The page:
The problem only starts there. All these people who are in this two-digit sample are not watching TV all the time. They also work, they also go out, they also have power cuts, etc. Typically, even in peak prime time, only 50% audience may be tuned in to their TVs. In effect, the sample on which the real data is being collected at that time is only half of what the actual sample is. For niche channels, like Star World, NDTV, Discovery and AXN, it gets cut even further. After a while, you have a situation whereby just one additional viewer watching your channel can take up your rating in that market by 15-20%, or vice versa.

In simple language, the error margins begin to escalate rapidly when you move to finer data cuts, or to niche consumption. Companies running the ratings system are private bodies, and have no legal obligation to disclose their statistical error margins. The RTI doesn’t apply to them. But, the reality is that data with upto 30% error is being used to take advertising decisions on a routine basis.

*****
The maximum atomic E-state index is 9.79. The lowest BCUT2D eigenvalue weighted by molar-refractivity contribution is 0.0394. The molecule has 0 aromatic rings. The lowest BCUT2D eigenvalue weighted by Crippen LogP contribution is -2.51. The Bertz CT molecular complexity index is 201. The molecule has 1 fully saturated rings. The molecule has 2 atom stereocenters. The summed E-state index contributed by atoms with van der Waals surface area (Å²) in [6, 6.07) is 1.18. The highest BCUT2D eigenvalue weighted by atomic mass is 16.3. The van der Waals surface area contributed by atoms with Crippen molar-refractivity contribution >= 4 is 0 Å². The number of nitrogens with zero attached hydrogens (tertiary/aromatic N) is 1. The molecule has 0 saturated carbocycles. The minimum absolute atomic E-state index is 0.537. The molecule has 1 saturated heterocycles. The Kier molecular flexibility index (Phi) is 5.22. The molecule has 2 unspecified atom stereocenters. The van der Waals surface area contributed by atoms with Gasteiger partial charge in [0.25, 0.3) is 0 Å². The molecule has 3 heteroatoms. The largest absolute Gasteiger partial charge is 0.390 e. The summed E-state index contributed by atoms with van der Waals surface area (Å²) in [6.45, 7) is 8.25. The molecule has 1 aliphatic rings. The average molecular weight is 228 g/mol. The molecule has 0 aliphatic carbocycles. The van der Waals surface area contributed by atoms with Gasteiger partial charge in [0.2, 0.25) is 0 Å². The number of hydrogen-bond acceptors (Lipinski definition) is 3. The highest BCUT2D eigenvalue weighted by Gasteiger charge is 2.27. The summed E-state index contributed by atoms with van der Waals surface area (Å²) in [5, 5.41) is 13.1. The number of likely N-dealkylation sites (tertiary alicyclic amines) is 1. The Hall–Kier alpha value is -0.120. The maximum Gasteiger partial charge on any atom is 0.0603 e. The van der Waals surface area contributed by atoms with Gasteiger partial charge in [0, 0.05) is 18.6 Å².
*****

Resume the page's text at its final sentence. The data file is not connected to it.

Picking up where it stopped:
Every Wednesday, when ratings are released, I know of broadcasters who obsess themselves with a program’s rating dropping from 2.1 to 1.9, or celebrate the channel GRPs rising from 180 to 192. Can you try telling them that this drop or rise has no statistical significance? You must be joking!

Which is where the crux of the NDTV argument is. Advertisers, channel heads and content developers are not researchers and statisticians. So, the onus of reporting “accurate” data, with acceptable error margins, lies with the research company and not its clients.

Ideally, only data with 5% or less error margin should be reported. That would mean that a broadcaster may not be able to analyze their performance in a specific segment in a particular market, because the sample size will be small and the error margin will cross 5% comfortably. It will also mean that the advertiser will not be able to take buying decisions at the level of fine segments, especially for niche channels.

From what it comes across in the lawsuit, it seems that the ratings company may have felt that not reporting fine data cuts and reporting only “accurate” (defined as less than 5% error) data would hamper its business, as broadcasters and advertisers will want to pay less for “less data”. That’s where I think there has been an error in judgment. If only what was of good quality was reported, the broadcasters and advertisers will feel the need to know more than just that. Which will mean more peoplemeters, to reduce error margins for fine data cuts. Which would mean that broadcasters and advertisers will have to pay more to get the ratings they need. If they chose to, great. If they didn’t, great too, because then, they can live with lesser but accurate data.